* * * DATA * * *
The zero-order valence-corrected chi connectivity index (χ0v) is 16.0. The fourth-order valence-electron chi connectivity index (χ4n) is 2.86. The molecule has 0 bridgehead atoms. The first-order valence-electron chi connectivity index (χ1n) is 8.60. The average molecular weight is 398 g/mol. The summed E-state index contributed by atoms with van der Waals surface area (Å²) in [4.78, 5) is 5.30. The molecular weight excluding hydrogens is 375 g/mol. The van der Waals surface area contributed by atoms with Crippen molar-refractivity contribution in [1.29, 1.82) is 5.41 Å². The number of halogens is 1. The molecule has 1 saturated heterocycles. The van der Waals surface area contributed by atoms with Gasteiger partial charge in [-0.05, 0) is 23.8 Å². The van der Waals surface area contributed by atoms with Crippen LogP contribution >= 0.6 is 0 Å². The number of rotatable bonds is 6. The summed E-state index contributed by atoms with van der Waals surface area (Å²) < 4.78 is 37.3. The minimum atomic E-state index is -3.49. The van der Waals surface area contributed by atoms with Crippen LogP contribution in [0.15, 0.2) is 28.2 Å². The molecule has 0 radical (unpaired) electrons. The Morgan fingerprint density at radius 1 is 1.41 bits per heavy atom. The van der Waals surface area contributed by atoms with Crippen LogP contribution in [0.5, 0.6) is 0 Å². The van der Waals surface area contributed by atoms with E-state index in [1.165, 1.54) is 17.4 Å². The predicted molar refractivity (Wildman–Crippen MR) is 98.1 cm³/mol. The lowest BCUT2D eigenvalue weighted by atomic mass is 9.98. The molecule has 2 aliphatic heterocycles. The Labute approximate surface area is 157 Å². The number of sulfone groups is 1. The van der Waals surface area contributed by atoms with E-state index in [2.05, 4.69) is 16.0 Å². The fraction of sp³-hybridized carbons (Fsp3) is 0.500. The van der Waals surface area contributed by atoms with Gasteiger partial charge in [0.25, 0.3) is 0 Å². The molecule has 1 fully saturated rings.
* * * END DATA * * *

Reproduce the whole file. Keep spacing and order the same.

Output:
The zero-order valence-corrected chi connectivity index (χ0v) is 16.0. The fourth-order valence-electron chi connectivity index (χ4n) is 2.86. The molecule has 0 bridgehead atoms. The first-order valence-electron chi connectivity index (χ1n) is 8.60. The average molecular weight is 398 g/mol. The summed E-state index contributed by atoms with van der Waals surface area (Å²) in [4.78, 5) is 5.30. The molecular weight excluding hydrogens is 375 g/mol. The van der Waals surface area contributed by atoms with Crippen molar-refractivity contribution in [1.29, 1.82) is 5.41 Å². The number of halogens is 1. The molecule has 1 saturated heterocycles. The van der Waals surface area contributed by atoms with Gasteiger partial charge in [-0.05, 0) is 23.8 Å². The van der Waals surface area contributed by atoms with Crippen LogP contribution >= 0.6 is 0 Å². The number of rotatable bonds is 6. The summed E-state index contributed by atoms with van der Waals surface area (Å²) < 4.78 is 37.3. The minimum atomic E-state index is -3.49. The van der Waals surface area contributed by atoms with Crippen LogP contribution in [0.15, 0.2) is 28.2 Å². The molecule has 0 radical (unpaired) electrons. The Morgan fingerprint density at radius 1 is 1.41 bits per heavy atom. The van der Waals surface area contributed by atoms with Crippen LogP contribution in [0.5, 0.6) is 0 Å². The van der Waals surface area contributed by atoms with E-state index in [1.165, 1.54) is 17.4 Å². The predicted molar refractivity (Wildman–Crippen MR) is 98.1 cm³/mol. The lowest BCUT2D eigenvalue weighted by atomic mass is 9.98. The molecule has 2 aliphatic heterocycles. The Labute approximate surface area is 157 Å². The number of sulfone groups is 1. The van der Waals surface area contributed by atoms with E-state index in [2.05, 4.69) is 16.0 Å². The fraction of sp³-hybridized carbons (Fsp3) is 0.500. The van der Waals surface area contributed by atoms with Gasteiger partial charge in [0.25, 0.3) is 0 Å². The molecule has 1 fully saturated rings.